We decided to go for broke (pants), and ordered the “Chef's Blintzes” ($4.25) with farmer's cheese and Janina's choice of fruit. Ours arrived stuffed with strawberries and smelling like caramel. The crepe itself was very light and crisp, the filling piping hot and not overly sweet, the dollop of sour cream wonderfully thick. All and all, this was a great way to end our satisfying journey to Lomza. It also clarified this tiny restaurant's appeal: careful cooking and an extremely light hand, served with warmth in a completely unpretentious environment.
After one meal, I got to talking with Darek. The single-parent father of two teenagers, he's an affable, straight-up, hardworking guy. He talked about getting political asylum back in the 80s, learning English and finding home and work, starting a family, moving up to Brooklyn, and opening the restaurant.

As he describes, Greenpoint is changing fast. Folks with disposable income are buying up condos, while longtime residents have begun spreading out to places like Maspeth, Middle Village and Ridgewood. Not to say that Greenpoint is in danger of losing it's Polish flavor; it's just that times are clearly changing.

As for Lomzynianka? They have 3 more years on their lease, so until then... they'll be serving the same solid food at the same amazing prices, to a nice, strangers-in-the-night mix of workers, businessmen, seniors, hipsters, and tourists. After that, it's anyone's guess. But for what it's worth, the Lomza Girl seems like one of those places that will, landlord permitting, age with grace, calmly, peacefully, elegantly insisting upon doing things the good old way.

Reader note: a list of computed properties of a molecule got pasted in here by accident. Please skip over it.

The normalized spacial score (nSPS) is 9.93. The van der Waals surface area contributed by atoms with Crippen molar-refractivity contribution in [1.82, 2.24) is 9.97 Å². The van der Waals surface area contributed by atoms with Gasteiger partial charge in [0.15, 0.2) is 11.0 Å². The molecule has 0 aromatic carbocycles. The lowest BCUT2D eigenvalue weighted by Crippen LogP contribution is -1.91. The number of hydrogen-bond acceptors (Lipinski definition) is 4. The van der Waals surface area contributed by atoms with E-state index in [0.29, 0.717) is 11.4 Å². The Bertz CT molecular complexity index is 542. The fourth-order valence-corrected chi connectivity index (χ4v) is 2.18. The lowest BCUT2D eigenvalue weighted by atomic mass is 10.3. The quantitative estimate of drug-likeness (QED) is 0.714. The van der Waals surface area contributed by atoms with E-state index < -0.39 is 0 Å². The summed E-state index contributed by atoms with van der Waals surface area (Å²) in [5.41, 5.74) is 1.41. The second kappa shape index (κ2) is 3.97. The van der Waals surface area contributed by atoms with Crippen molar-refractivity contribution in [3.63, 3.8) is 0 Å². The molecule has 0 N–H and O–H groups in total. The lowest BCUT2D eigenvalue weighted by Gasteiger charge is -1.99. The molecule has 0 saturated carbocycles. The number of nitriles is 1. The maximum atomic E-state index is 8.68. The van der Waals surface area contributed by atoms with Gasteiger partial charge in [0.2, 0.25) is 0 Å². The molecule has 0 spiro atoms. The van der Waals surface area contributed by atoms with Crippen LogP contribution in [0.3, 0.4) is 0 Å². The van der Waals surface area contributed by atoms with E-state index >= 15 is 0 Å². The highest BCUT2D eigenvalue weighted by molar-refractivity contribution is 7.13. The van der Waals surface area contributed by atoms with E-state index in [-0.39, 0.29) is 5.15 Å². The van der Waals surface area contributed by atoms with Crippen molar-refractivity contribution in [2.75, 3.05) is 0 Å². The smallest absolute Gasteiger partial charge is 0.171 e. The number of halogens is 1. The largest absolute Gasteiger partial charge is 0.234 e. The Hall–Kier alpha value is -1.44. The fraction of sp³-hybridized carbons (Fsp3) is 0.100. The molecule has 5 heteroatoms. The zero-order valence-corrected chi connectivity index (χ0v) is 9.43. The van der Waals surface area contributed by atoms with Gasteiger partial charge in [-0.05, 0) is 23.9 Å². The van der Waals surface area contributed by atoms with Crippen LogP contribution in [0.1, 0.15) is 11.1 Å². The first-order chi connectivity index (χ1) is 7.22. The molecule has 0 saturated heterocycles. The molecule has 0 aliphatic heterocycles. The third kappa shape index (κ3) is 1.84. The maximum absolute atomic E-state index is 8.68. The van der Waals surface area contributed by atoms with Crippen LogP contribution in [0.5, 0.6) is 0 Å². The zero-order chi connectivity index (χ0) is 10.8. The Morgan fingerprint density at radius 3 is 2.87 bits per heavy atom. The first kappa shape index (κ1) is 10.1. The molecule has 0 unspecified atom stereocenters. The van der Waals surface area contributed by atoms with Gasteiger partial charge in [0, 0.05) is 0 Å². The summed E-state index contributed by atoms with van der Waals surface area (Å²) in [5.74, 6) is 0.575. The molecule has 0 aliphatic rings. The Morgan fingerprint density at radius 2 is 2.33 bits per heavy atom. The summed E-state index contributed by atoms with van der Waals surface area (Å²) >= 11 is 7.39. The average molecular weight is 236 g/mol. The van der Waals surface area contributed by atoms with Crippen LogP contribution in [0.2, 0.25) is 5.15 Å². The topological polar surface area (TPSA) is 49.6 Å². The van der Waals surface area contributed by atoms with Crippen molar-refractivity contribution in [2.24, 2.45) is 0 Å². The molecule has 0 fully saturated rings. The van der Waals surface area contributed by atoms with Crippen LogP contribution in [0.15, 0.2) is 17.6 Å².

Lomzynianka
646 Manhattan Avenue
Greenpoint, Brooklyn, NY
(718) 389-9439

Noon - 9pm, 7 days/week
BYOB

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9 Comments:

Blogger Christian said...

hey man- we loved your pix so much that a group of us went to check it out tonight. we really enjoyed the food, and gave the owner the print out of your post... he was intrigued :-)

10:41 PM  
Blogger Dave Lee said...

Wow, I remember this being a regular place when I visited a friend who used to live out near Greenpoint. The food was always excellent, and I loved that they seemed to be playing "Who Wants to be a Millionaire" every time we went. Thanks for the nice post.

11:52 AM  
Blogger theblognut said...

Nice post Porkchop - I may have to get some Polish in me this weekend.

4:16 PM  
Blogger J. Slab said...

tks for checking in...

christian, glad you liked it... tks alot, and also for passing the post to darek - that's peace

dave, they've graduated to canned 80s music. tho it did kinda remind me of being holed up in warsaw one time watching dubbed 'smurfs' reruns.

blognut, lemme know if you ever come across a savory pork donut. kielbasa, ham, whatever's clever... i'd buy one.

1:23 PM  
Blogger W.E. Coyote said...

Nice post. I'm frikkin starving now.

6:30 PM  
Blogger Christian said...

j. slab, some photo documentation:

http://www.flickr.com/photos/dec10/481686722/

3:08 PM  
Blogger Christian said...

one more time for the people:
http://www.flickr.com/photos/dec10/481686722/

3:09 PM  
Blogger J. Slab said...

great pic christian! tks for da link

1:25 AM  
Blogger Tnsetop said...

http://www.co4ol.com
http://www.co4ol.com/vb

I highly recommend it, though I haven't read his other books.

8:29 AM